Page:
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?
Lv 5
? asked in EnvironmentGreen Living · 2 months ago

Since the grid is so unreliable, isn't it more reliable and cheaper to go wind/solar?

It's a one time cost. 

9 Answers

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  • 2 weeks ago

    The grid isn't unreliable. And it's not a 1 time cost.Everything breaks down eventually.When they say oil and gas is not renewable it's ridiculous because we have a hundred yrs worth in the ground.

  • Anonymous
    2 months ago

    That depends a lot on where you are. Wind is most reliable in the Midwest and Great Plains, sometimes at the shore or on a mountain. Solar is reliable in AZ, more than in AK. Other forms of renewable energy are reliable in different places. Generally, the grid is more reliable than any one of them. However, Texas set up its own grid to avoid federal regulation. They are paying the price.

  • ?
    Lv 7
    2 months ago

    The grid distributes electricity however it is generated. It is the wires cables and pylons etc not the power generation itself. 

    Underground cables are less likely to be disrupted by the weather but are way more expensive to install .

  • Anonymous
    2 months ago

    Yes it is. For several years now renewables have been cheaper. The challenge is to get people and municipalities to switch over to something different. They are to accustomed to things as they are. Some changes in policy to make the switch more compelling would be beneficial. 

  • ?
    Lv 5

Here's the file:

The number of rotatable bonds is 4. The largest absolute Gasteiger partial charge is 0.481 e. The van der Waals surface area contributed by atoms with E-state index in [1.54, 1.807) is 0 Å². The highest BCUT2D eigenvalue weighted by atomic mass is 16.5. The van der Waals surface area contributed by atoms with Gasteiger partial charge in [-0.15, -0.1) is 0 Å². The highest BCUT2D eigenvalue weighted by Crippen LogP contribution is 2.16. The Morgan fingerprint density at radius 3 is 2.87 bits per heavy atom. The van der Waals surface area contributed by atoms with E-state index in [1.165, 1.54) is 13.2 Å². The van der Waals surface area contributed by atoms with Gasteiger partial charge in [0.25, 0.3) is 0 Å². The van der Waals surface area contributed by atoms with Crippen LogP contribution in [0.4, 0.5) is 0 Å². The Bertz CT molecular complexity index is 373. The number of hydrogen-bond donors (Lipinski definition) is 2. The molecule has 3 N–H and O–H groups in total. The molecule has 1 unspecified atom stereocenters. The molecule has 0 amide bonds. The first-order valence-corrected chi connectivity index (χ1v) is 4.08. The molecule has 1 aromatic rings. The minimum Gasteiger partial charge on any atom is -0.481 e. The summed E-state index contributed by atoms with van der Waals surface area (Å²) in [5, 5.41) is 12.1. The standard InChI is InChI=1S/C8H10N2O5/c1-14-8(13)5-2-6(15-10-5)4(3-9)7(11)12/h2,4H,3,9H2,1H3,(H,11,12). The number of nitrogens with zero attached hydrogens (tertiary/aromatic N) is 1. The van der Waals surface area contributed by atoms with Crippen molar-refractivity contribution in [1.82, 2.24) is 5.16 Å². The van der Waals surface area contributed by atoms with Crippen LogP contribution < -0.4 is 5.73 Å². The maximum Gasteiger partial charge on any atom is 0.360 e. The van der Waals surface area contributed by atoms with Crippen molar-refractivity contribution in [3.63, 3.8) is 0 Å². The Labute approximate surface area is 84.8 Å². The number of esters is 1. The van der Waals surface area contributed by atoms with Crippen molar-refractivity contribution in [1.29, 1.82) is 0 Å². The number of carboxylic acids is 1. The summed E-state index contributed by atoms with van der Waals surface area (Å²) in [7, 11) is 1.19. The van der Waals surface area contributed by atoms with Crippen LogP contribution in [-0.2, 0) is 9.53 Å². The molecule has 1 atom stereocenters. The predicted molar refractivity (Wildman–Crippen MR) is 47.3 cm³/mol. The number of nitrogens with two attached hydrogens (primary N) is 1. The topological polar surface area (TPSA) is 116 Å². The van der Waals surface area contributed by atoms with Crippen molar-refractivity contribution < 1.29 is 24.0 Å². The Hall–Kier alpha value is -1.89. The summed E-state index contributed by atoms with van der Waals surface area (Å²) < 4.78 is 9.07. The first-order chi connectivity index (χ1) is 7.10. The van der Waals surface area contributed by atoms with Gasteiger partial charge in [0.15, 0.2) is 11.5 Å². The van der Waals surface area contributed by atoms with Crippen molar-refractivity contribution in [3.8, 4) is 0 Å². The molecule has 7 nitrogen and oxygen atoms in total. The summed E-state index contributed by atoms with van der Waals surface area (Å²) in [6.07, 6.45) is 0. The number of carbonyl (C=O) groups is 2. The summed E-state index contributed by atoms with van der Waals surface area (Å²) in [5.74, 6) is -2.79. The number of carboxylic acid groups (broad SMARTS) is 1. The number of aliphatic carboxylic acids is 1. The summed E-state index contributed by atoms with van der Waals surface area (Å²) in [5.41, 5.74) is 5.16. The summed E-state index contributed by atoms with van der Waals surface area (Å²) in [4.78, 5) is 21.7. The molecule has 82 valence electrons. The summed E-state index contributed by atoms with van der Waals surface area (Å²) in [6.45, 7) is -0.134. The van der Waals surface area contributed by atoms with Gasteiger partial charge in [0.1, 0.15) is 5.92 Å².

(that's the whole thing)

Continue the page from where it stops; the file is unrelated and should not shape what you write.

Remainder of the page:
2 months ago

    @ BB- My wind and solar travels from the generators to the inverters and converters to the batteries to my appliances. You know how many CEO salaries I'm NOT contributing to? 

    @ y- True, but a payment plan puts the entire upfront cost into terms of about 8 years of utility bills, w/o the price hikes. 

  • Anonymous
    2 months ago

    Everything is unreliable, reliability of the grid depends on how much you are willing to invest in it.  When Obama talked about improving the grid and creating a "smart grid" republicans were against it.

    However, if you live in Texas, rooftop solar, with battery backup would be feasible.  It is even cost effective.  I just build my first small battery (7kWh) and it would be quite possible to scale that to 70kWh (enough for 2 -4 days) and would cost about 12,000. Charging the battery with solar (including taxes) would add another 7 ,000 dollars.  This would be a DIY system for under 20,000, or 1,000 per year, no subsidies required.

    Not every one is willing to do that, most of us prefer to rely on the grid and make everything some one else's problem.  The good news is that solar panels are now 30cents per Watt, batteries are continuing to drop in price and the electronic equipment required are getting better and cheaper.  The bad news is that all this is not happening in the US and we have to import it from China, which is leading the way.

  • y
    Lv 7
    2 months ago

    Up front more expensive, not nearly as reliable as fossil, in the long run it would break even, some states are now taxing those who tossed solar on the land,

    Just imagine if even a fraction of the cost to build the solar and wind in Texas had gone into natural gas infrastructure. It would have meant the supply wold only be down the 25% now.  Becouse there wouldn't have been a need to tank NG in to power plants and such. They would be all set.

  • ?
    Lv 7
    2 months ago

    That depends a lot on where you are. Wind is most reliable in the Midwest and Great Plains, sometimes at the shore or on a mountain. Solar is reliable in AZ, more than in AK. Other forms of renewable energy are reliable in different places. Generally, the grid is more reliable than any one of them. However, Texas set up its own grid to avoid federal regulation. They are paying the price.

  • BB
    Lv 7
    2 months ago

    And exactly how do you think wind, fossil fuel and solar power gets to homes and businesses??

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